CITY & COUNTY
News from Bee Cave, Rollingwood, Lakeway & West Lake Hills
COMPILED BY JENNIFER SCHAEFER
QUOTE OF NOTE
Lakeway annexes Rough Hollow land for park use
CITY HIGHLIGHTS WEST LAKE HILLS City Council discussed possible traffic-calming measures for Ridgewood Road at its May 25 meeting, such as speed tables, speed signs and road painting. The council is accepting feedback from the community on what it would like to see, and members of the council and public spoke in favor of an “all of the above” approach to develop solutions for speeding. ROLLINGWOOD Council members adopted a comprehensive plan for the city at the May 19 council meeting. The city previously held three town halls for citizens to offer input on the proposed plan, which includes recommendations for current and future land use, infrastructure, transportation and more. WEST LAKE HILLS The city closed on the purchase of land at 4010 Bee Caves Road for a new city administrative building in May. Council previously approved the purchase in March following the November bond election allotting $13.2 million for the construction of a new City Hall. WEST LAKE HILLS Council Members Brian Plunkett and Darin Walker, Places 2 and 4 respectively, were sworn in alongside re-elected Mayor Linda Anthony at the May 25 meeting. Plunkett and Walker ran uncontested in the May local elections, while Anthony was up against lawyer Jeff Taylor. “THE PROBLEM WITH [SERENE HILLS DRIVE] IS USAGE, NOT CAPACITY OR DESIGN.” ANDREW SMITH, RESIDENT ON PROPOSED WIDENING ROAD Bee Cave City Council Meets June 28 at 6 p.m. 512-767-6600 www.beecavetexas.gov Lakeway City Council Meets June 21, July 18 at 6:30 p.m. 512-314-7500 www.lakeway-tx.gov www.cityofrollingwood.com West Lake Hills City Council Meets June 22 and July 13 at 7 p.m. 512-327-3628 www.westlakehills.org Instructions for meeting attendance are at each city’s website. Rollingwood City Council Meets July 20 at 7 p.m. 512-327-1838 MEETINGS WE COVER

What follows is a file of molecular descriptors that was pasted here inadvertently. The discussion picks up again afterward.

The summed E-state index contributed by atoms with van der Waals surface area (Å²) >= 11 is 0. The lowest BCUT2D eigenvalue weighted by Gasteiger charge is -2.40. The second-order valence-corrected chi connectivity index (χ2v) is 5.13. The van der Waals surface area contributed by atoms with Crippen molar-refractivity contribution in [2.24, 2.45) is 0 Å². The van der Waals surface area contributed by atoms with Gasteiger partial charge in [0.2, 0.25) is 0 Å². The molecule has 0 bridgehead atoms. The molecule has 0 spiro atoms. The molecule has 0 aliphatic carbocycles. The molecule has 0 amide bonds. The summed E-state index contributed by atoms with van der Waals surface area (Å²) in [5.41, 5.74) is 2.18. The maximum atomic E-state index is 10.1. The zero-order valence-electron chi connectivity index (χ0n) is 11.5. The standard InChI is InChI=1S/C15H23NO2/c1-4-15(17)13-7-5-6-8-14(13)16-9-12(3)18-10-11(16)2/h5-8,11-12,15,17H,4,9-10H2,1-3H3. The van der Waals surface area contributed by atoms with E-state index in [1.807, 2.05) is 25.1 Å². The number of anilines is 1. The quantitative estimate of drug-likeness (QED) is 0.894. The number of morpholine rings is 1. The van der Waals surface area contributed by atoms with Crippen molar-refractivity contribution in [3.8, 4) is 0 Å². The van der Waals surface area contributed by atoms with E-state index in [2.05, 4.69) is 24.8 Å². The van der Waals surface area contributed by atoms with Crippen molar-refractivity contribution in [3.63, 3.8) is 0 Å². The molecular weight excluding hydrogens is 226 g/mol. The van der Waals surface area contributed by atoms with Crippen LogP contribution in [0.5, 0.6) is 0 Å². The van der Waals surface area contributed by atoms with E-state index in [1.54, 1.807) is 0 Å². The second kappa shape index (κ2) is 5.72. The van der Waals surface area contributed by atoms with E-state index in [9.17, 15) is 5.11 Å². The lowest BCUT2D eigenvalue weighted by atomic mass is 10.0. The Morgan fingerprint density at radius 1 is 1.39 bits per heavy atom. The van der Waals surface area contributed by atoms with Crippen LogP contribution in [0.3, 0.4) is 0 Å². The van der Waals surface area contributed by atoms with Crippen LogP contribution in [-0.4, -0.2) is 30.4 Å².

LAKEWAY The city has approved a request by RH Lakeway Develop- ment to annex about 30 acres into the city. The parcel, which is off Highlands Boulevard, was located within the city’s extraterritorial jurisdiction, or ETJ. The development company also requested the land be rezoned as P-1, as a public park, which the developers then plan to dedicate to the city as parkland for a waterfront park. The council also approved that measure. Bill Hayes, Rough Hollow devel- oper Legend Communities chief operating officer, said the park will have state park-like bathrooms, a greenbelt and two parking areas. A previous agreement between the developer and the city requires the park be completed by the end of 2022. Council Member Louis Mastran- gelo said this park is something the residents of Lakeway have been talking about since 2018, and a lot of people wanted it.